Subject: Re: job-control shell trouble
To: None <firstname.lastname@example.org>
From: Christos Zoulas <email@example.com>
Date: 12/26/2004 23:57:13
In article <200412262032.PAA13732@Sparkle.Rodents.Montreal.QC.CA>,
der Mouse <mouse@Rodents.Montreal.QC.CA> wrote:
>>> It is admittedly _unlikely_ that all the old processes will die and
>>> some other process in the same session will recreate the process
>>> group, without my having noticed that all the old processes have
>>> died and thus realizing that the process group is gone. But
>>> "unlikely" really isn't good enough.
>> In this particular case, it is good enough. From the manual page for
>> If the invoker is not the super-user, then the affected process
>> must have the same effective user-id as the invoker or be a
>> descendant of the invoking process.
>Yes, the *affected* process. But the affected process is always an
>inferior of my shell.
>My example looks like this:
> - session leader
> - some other process, pid A, pgrp A
> - my new shell, pid B, pgrp B
>Now, my shell, B, forks process C. As the first process of a new job,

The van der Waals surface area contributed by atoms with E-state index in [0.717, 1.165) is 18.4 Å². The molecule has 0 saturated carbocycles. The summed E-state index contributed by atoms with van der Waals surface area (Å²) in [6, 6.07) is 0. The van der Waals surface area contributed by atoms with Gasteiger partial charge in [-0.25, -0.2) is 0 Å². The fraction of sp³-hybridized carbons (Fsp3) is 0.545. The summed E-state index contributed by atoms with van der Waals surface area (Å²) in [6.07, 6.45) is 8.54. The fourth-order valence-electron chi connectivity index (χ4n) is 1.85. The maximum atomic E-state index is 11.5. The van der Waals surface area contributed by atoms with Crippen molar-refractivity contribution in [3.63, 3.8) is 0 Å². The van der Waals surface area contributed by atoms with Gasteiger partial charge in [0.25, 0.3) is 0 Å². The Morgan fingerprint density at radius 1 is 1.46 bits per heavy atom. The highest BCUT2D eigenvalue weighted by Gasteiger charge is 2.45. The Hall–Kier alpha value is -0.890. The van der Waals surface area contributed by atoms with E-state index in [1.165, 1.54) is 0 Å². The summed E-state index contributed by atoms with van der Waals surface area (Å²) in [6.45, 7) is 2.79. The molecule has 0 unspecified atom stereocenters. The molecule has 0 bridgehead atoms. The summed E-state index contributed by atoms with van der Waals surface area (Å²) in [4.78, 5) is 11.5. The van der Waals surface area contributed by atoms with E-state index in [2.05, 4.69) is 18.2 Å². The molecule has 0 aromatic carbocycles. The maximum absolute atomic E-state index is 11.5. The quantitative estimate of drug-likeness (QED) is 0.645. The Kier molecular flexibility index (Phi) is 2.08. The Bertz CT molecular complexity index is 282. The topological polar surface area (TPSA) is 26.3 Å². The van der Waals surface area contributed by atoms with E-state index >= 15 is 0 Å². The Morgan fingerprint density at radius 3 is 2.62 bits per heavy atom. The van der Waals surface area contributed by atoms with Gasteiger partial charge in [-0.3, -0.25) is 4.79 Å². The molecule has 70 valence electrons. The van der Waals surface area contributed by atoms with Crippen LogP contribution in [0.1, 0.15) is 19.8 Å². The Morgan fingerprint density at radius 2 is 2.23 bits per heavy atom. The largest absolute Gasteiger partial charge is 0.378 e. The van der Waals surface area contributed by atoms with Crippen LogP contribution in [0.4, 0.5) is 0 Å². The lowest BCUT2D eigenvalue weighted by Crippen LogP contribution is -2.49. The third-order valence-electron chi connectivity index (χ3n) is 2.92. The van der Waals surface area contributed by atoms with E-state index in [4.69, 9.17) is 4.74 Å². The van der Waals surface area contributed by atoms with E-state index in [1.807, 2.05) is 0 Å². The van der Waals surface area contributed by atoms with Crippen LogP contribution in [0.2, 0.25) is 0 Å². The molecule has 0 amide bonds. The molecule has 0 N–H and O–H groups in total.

>its PID gets used for the pgrp for the job, so it gets pgrp C.
>This process runs for a while, then dies. My shell reaps the zombie,
>forks again, and gets PID D. Now, I have a problem.
>If process C forked a child which is still around, pgrp C is still
>around, and C is the right pgrp to put D into. But if C's pgrp died
>with it, then it's possible that, after I reaped C's zombie, A forked,
>got PID C, and has recreated pgrp C - and C is then the wrong pgrp for
>me to use for D. But in either case, an attempt to put D into pgrp C
>will succeed. I can't see any way for B to tell which case obtains.
The "after I reaped" is really "after B reaped", so "B" knows that "C"
is gone. It can then choose to the process group of "D" to "D". The
situation is really more interesting when the shell forks a pipeline,
but this is not the situation here.